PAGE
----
Benjamin Corey and I grew up in very similar environments. The difference between us is that he had his evangelical fundamentalist paradigm turned upside down while in seminary, while it didn't happen to me until I was a few years older. Corey begins his book with this statement:
As Christians in America, we're often lulled into the false belief somehow we have a monopoly
on the pure and undiluted version of the message of Jesus. Unfortunately, we don't. Christianity
by nature has a tendency to blend in and become obscured by the cultural influences that surround it ---such has been the case for nearly 2,000 years of Christian history.
Our experience is no different.
He then proceeds to tell how his world was turned upside by what he calls the undiluted message of Jesus.
Corey's premise is that Christianity as we know it is not what it was meant to be in the beginning. He makes the case that we have watered down the message of Jesus into something that fits our lifestyle, our economics, our politics and our personal comfort. In each chapter we find an area where our version of Christianity has lessened the original message and how going to back to what Corey calls the undiluted message of Jesus changed his life.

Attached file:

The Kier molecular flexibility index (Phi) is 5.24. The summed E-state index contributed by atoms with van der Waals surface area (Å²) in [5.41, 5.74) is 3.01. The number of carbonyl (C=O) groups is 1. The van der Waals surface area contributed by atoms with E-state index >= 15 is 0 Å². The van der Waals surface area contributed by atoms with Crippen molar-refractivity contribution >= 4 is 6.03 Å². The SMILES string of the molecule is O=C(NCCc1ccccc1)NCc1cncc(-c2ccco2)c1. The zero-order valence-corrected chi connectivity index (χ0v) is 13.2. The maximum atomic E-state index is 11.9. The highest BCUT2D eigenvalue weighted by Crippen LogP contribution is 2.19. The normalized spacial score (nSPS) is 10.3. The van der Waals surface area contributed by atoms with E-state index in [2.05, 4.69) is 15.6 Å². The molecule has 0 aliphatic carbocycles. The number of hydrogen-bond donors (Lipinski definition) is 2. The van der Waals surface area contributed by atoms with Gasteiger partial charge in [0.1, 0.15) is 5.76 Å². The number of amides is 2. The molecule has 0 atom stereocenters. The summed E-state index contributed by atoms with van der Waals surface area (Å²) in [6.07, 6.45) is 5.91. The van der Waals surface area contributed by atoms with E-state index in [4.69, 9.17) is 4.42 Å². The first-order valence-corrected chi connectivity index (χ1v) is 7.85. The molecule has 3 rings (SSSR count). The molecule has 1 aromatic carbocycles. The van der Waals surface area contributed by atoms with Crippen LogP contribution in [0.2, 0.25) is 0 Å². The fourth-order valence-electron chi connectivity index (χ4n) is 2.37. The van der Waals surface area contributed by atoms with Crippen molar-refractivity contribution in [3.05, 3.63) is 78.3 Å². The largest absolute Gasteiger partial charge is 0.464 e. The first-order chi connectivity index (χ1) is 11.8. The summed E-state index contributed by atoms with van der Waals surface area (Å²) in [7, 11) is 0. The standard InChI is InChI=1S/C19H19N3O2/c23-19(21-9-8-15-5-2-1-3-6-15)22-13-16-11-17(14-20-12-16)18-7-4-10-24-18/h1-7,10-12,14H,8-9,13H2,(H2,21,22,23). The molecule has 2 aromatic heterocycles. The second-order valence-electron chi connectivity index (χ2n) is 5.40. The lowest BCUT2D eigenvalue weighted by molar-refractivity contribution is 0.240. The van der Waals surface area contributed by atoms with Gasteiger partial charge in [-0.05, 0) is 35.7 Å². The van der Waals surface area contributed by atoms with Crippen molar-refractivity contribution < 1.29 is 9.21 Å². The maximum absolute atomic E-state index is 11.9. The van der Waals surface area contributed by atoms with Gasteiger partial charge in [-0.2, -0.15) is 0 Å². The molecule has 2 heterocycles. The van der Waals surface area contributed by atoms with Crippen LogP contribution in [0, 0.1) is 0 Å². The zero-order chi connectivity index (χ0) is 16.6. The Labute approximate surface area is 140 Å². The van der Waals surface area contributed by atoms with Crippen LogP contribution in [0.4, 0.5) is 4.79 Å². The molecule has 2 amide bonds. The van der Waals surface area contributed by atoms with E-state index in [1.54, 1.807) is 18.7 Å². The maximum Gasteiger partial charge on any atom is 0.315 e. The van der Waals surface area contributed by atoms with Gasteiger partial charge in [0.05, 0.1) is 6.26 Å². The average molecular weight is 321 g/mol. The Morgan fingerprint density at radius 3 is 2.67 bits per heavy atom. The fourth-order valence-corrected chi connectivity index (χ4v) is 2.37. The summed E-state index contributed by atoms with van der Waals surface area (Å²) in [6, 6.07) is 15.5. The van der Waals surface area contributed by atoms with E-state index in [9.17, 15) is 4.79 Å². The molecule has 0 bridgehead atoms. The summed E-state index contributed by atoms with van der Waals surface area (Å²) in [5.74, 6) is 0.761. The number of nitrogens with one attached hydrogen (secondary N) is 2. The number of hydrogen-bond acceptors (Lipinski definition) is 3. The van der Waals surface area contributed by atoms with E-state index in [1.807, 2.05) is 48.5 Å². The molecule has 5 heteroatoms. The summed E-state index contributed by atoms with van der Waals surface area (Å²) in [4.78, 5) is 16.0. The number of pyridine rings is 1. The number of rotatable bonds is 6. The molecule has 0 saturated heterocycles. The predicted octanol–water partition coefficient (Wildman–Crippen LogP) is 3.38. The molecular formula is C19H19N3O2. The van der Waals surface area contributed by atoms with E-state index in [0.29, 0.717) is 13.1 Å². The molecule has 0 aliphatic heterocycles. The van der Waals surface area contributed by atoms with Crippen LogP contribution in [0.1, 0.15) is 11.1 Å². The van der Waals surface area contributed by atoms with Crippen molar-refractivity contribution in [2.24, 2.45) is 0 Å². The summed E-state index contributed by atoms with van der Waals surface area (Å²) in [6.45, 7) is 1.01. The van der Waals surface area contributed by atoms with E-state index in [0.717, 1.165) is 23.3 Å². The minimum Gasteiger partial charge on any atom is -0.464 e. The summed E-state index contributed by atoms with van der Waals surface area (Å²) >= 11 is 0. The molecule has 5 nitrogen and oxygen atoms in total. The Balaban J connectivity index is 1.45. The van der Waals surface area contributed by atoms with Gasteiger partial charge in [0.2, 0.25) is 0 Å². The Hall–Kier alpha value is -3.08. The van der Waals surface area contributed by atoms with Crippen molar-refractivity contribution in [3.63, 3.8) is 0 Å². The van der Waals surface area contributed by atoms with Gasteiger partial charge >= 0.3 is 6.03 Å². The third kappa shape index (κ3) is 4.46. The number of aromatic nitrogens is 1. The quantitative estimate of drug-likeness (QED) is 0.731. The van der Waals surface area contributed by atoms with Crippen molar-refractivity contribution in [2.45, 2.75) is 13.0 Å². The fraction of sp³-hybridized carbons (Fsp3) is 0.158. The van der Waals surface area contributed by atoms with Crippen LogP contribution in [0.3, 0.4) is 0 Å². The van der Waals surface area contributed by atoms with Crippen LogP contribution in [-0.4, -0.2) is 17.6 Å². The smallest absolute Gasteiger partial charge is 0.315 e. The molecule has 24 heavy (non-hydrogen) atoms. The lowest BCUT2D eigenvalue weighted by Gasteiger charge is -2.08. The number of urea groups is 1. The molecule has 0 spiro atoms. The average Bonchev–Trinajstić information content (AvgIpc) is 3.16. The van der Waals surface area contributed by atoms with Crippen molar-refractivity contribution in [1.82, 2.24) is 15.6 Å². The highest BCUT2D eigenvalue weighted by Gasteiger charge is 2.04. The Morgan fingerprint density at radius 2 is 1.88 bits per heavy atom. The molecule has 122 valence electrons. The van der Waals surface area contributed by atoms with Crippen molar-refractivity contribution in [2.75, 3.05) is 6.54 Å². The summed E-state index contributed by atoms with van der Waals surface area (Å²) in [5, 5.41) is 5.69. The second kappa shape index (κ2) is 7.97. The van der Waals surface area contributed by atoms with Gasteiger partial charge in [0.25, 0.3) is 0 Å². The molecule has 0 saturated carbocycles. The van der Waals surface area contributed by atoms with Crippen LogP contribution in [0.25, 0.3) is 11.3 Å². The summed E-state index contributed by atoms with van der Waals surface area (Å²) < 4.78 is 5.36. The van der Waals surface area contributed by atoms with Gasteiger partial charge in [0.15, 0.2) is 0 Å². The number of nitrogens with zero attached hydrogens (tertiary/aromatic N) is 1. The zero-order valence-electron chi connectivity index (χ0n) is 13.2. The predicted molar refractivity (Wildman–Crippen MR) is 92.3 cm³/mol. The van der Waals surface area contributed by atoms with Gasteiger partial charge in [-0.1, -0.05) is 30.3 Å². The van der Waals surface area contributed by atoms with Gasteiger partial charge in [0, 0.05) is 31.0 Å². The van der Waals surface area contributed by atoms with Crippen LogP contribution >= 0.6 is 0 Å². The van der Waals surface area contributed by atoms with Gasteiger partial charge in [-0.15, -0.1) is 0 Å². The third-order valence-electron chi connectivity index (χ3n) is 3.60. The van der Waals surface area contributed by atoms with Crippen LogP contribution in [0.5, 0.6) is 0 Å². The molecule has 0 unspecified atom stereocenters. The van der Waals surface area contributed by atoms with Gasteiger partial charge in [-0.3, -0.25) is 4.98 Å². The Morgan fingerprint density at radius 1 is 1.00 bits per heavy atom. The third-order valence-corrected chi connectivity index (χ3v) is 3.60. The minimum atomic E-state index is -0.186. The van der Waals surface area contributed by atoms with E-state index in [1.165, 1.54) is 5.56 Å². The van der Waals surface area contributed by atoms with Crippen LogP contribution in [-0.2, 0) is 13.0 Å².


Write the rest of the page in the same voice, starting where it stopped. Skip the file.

This is not an easy book to read. As the author states, "In doing so (recovering the undiluted message of Jesus), you might experience a few deaths." How many deaths will depend on how tied to cultural Christianity one may be. I found myself challenged to think about where I wasn't simply following Jesus, and reaffirmed in ways I had already left diluted ways of thinking behind.
I would recommend this book to anyone who is willing to take a good hard look at what they believe and why. Some may not like what Corey has written. Some may even dismiss him as another one of those "liberals." I have found through the years that it is best not to dismiss things out of hand, but rather to see what is there that is worth keeping and depending on the Spirit to guide me. You may not agree with everything in this book, but there is much there that is worth keeping. At the very least, Corey will make you think. And that's good.